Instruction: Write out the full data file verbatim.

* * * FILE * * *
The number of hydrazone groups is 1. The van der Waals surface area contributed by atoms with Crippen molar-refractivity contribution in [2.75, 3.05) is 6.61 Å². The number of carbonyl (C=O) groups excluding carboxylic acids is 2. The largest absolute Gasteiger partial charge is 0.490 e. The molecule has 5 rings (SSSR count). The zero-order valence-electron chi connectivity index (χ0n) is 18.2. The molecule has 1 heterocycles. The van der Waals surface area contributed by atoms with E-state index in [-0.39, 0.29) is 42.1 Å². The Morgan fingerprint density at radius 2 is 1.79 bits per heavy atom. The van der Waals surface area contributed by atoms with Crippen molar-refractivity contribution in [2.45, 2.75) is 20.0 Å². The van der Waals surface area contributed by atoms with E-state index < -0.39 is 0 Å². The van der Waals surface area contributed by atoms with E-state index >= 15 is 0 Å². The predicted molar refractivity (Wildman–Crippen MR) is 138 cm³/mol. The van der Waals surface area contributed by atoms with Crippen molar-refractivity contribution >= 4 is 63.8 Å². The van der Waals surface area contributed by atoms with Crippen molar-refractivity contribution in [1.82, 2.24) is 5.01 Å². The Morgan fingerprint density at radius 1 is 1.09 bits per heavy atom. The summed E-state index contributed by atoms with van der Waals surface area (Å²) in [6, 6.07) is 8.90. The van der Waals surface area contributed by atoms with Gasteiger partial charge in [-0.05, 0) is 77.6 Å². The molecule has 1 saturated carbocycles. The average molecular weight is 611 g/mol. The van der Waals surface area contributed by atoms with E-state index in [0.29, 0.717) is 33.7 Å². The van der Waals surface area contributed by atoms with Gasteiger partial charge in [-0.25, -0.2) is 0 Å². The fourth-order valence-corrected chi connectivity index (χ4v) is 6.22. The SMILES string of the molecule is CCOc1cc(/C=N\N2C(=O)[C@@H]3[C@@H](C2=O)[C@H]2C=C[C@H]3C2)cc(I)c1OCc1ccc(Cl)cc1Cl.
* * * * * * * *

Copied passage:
The number of hydrazone groups is 1. The van der Waals surface area contributed by atoms with Crippen molar-refractivity contribution in [2.75, 3.05) is 6.61 Å². The number of carbonyl (C=O) groups excluding carboxylic acids is 2. The largest absolute Gasteiger partial charge is 0.490 e. The molecule has 5 rings (SSSR count). The zero-order valence-electron chi connectivity index (χ0n) is 18.2. The molecule has 1 heterocycles. The van der Waals surface area contributed by atoms with E-state index in [-0.39, 0.29) is 42.1 Å². The Morgan fingerprint density at radius 2 is 1.79 bits per heavy atom. The van der Waals surface area contributed by atoms with Crippen molar-refractivity contribution in [2.45, 2.75) is 20.0 Å². The van der Waals surface area contributed by atoms with E-state index < -0.39 is 0 Å². The van der Waals surface area contributed by atoms with E-state index >= 15 is 0 Å². The predicted molar refractivity (Wildman–Crippen MR) is 138 cm³/mol. The van der Waals surface area contributed by atoms with Crippen molar-refractivity contribution >= 4 is 63.8 Å². The van der Waals surface area contributed by atoms with Crippen molar-refractivity contribution in [1.82, 2.24) is 5.01 Å². The Morgan fingerprint density at radius 1 is 1.09 bits per heavy atom. The summed E-state index contributed by atoms with van der Waals surface area (Å²) in [6, 6.07) is 8.90. The van der Waals surface area contributed by atoms with Gasteiger partial charge in [-0.05, 0) is 77.6 Å². The molecule has 1 saturated carbocycles. The average molecular weight is 611 g/mol. The van der Waals surface area contributed by atoms with E-state index in [0.29, 0.717) is 33.7 Å². The van der Waals surface area contributed by atoms with Gasteiger partial charge in [-0.25, -0.2) is 0 Å². The fourth-order valence-corrected chi connectivity index (χ4v) is 6.22. The SMILES string of the molecule is CCOc1cc(/C=N\N2C(=O)[C@@H]3[C@@H](C2=O)[C@H]2C=C[C@H]3C2)cc(I)c1OCc1ccc(Cl)cc1Cl.